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Math Help - Proof Question

  1. #1
    Newbie Lazarath's Avatar
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    Proof Question

    There exists a c in R+ st. for all n in N, n>=2 --> 3n^2 - 4n >= cn^2
    How would I approach a proof idea, then find an appropriate value for c and then a formal well structured proof. I intuitively figured out c <= 2 && c > 1, But how to begin?

    Any suggestions or comments?

    Thanks
    Laz
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  2. #2
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    Quote Originally Posted by Lazarath
    There exists a c in R+ st. for all n in N, n>=2 --> 3n^2 - 4n >= cn^2
    How would I approach a proof idea, then find an appropriate value for c and then a formal well structured proof. I intuitively figured out c <= 2 && c > 1, But how to begin?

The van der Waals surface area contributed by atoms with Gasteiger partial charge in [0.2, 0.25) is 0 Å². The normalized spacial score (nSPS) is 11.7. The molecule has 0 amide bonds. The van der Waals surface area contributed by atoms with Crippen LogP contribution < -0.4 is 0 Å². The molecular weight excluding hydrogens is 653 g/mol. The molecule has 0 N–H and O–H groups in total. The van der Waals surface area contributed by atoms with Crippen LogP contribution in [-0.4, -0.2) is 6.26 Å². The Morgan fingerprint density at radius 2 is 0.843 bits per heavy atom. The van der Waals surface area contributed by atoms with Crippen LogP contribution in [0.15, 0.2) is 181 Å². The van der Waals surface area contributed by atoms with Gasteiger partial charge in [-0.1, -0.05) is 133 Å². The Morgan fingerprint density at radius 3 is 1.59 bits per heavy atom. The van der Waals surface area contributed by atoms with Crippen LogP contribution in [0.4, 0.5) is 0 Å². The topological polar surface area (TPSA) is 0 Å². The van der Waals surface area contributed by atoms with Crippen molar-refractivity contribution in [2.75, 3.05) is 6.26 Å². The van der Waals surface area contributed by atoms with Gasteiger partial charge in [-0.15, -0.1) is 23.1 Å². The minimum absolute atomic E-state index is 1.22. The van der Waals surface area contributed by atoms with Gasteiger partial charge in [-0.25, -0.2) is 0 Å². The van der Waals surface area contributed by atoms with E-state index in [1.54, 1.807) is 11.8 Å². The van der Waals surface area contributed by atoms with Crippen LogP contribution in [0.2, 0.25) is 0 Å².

Any suggestions or comments?

    Thanks
    Laz
    You need to find a c\in \mathbb{R}^+ such as, 3n^2-4n\geq cn^2 for all n\geq 2. Notice that,
    3n^2-4n\geq cn^2
    if and only if, (divide by n\geq 2) thus, postive the sign does not change
    3n-4\geq cn
    if and only if,
    3n-cn\geq 4
    if and only if,
    n(3-c)\geq 4
    if and only if, for all n\geq 2 \in \mathbb{Z}
    3-c\geq \frac{4}{n} (1)

    If a<b and (1) is true for a then it is true for b too. Thus, if (1) is true for the smallest n then it is true for all integers bigger than it. Thus, it must be true for 2.
    Thus, 3-c\geq \frac{4}{2}=2
    Thus, solving for c\leq 1.

    Now we check whether c\leq 1 is a solution. Thus, 3-c\leq 2=\frac{4}{2}. Since it is true for n=2 it is true for all n\geq 2 as explained in the previous paragraph.

    \mathbb{Q}.\mathbb{E}.\mathbb{D}.
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  3. #3
    Newbie Lazarath's Avatar
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    Whitby Ontario
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    Thank you

    Just wanted to say thanks for the timely reply. Never thought I'd be in University of Toronto at 40yrs trying to wrap my head around this!

    Thanks Again,

    Lazarath
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